https://doi.org/10.1371/journal.pone.0116595.g002

Since, HPG 1 kDa solutions gave better protection than other molecular weights of HPGs, we next investigated the influence of concentration (1–6%) of HPG 1kDa in the protection of mouse hearts. As shown in Fig. 2B, the levels of LDH release were increased with increasing hypothermic storage time in all of groups; the amount of released LDH in either 1% or 6% of HPG solution was significantly higher than that in UW solution (p < 0.0001, two-way ANOVA, n = 3–4), but consistently, 3 wt% 1 kDa HPG based solution gave less LDH release from the mouse hearts compared to UW solution; the LDH level for HPG 1 kDa 3 wt% group was increased from 0.75 ± 0.21 at 2 h to 1.8 ± 0.38 at 24 h compared with 1.15 ± 0.11 at 2 h to 2.52 ± 0.12 at 24 h in the UW group (p < 0.0051, two-way ANOVA, n = 3–4). This observation was further confirmed by EB-staining of heart tissues. As shown in Fig. 2C, the intensity of EB staining of the hearts after 24 h incubation with the 1 kDa 3 wt% HPG solution was lighter than 1 or 6 wt% HPG solutions compared to UW solution. Based on these studies, it was confirmed that 1 kDa HPG at 3 wt% concentration (here after referred to as HPG solution) provided better protection than any other sized HPGs or UW solution for organs storage in hypothermia.

Investigation of Functional Recovery and Tissue Damage of Cardiac Isografts

After confirming the enhanced protection of donor hearts by HPG solution over UW solution, we next investigated whether the protection can be translated to their functional recovery after transplantation. The relative viscosity and osmolality of HPG solution were measured as compared to UW solution, indicating that the viscosity of HPG solution was more than 2.5-fold lower than that of conventional UW solution (Table 2). To confirm if the superior prevention of heart tissue damage by HPG solution over UW solution could benefit to transplantation, the hearts from B6 mice after 24 h of cold storage at 4°C with HPG solution or UW solution (0.5 mL/organ) were heterotopically transplanted to syngeneic B6 mice. As shown in Fig. 3, the clinical score of graft function of heart grafts pretreated with the HPG solution was significantly higher than those stored in UW solution at both 15 min and 24 h after surgery, indicated by the mean score 3.542 in the HPG group compared to 2.292 in the UW group at 15 min (p < 0.0001), or 3.833 in HPG compared to 2.833 in UW (p = 0.0209) at 24 h. In the case of the UW solution group, 2 out of 12 grafts lost their function completely at the 24 h time point.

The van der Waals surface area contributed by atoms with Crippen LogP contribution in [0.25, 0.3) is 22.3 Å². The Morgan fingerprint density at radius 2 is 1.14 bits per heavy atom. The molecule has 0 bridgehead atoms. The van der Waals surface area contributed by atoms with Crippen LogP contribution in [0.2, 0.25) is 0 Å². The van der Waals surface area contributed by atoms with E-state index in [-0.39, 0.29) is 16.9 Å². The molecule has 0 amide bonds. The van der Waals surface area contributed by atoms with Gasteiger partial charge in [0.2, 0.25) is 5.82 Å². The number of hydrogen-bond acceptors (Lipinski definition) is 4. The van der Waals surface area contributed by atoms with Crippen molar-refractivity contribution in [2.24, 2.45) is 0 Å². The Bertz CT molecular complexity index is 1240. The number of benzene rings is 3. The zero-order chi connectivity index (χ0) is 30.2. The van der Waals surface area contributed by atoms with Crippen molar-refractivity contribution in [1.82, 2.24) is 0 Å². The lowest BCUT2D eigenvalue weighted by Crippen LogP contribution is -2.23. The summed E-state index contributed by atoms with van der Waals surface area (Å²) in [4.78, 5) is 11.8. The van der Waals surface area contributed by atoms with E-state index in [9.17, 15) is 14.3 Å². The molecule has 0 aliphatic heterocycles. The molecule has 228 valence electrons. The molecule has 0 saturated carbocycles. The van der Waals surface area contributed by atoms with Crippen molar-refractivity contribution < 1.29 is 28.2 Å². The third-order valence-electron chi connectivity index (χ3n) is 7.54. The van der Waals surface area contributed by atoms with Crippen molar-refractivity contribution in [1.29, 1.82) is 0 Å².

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Fig 3. Cold preservation of donor hearts in HPG solution (1 kDa, 3%) enhances functional recovery after transplantation.

Donor hearts were harvested from naïve B6 mice, and were stored in HPG or UW solution (0.5 mL/organ) at 4°C for 24 h. After transplantation to syngeneic B6 recipient mice, the graft function that was determined by the clinical score of graft contraction/beating was examined at both 15 min and 24 h post-transplantation. Score 4: normal contraction (equal to < 30 minutes of cold preservation in UW solution). At 15 min, p < 0.0001 (t-test, HPG vs. UW). At 24 h, p = 0.0209 (t-test, HPG vs. UW).

https://doi.org/10.1371/journal.pone.0116595.g003

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Table 2. Characteristics of the optimized HPG organ preservation solution in comparison to UW solution.

https://doi.org/10.1371/journal.pone.0116595.t002

To further confirm the better functional recovery of transplants in the HPG group, tissue injury and neutrophil infiltration in heart grafts were examined at 24 h after transplantation. Sections of heart grafts stained with H&E stain showed that hearts stored in HPG solution exhibited less perivascular inflammation and cardiomyocyte necrosis compared to the grafts stored in the UW solution (Fig. 4A). As shown by the semi-quantitative scoring of injury (Fig. 4B), the HPG group had a significantly lower score (1.111 ± 0.423, n = 10) compared to 2.0 ± 0.258 in the UW group (p = 0.0347, n = 9). These observations were further confirmed by the lower levels of both serum LDH and CK in HPG group, indicated by the fact that the absorbance values of serum LDL measurement in recipients in HPG group were 1.21 ± 0.22, significantly lower than 1.93 ± 0.39 in UW group (p = 0.0381, n = 12) (Fig. 5A), or 1060 ± 276 U/L of serum CK levels in HPG groups that were significantly lower than 1650 ± 530 U/L in UW group (p = 0.0024, n = 12)(Fig. 5B).

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Fig 4. Cold preservation with the HPG solution reduces cardiac inflammation and cell death in heart transplants.

Donor hearts were treated with prolonged cold preservation in HPG solution vs. UW solution and transplanted as described in Fig. 3. The grafts were harvested at 24 h after transplantation, and were formalin-fixed and paraffin-embedded. (A) The graft injury was examined in H&E stained sections. Data are presented as a typical image of light microscopy, showing perivascular inflammation and cardiaomyocyte necrosis. (B) Histological scores of the graft injury in HPG versus UW solution group. Data are presented as mean ± SEM in each group (p = 0.0347, t-test, HPG vs. UW, n = 9–10).

https://doi.org/10.1371/journal.pone.0116595.g004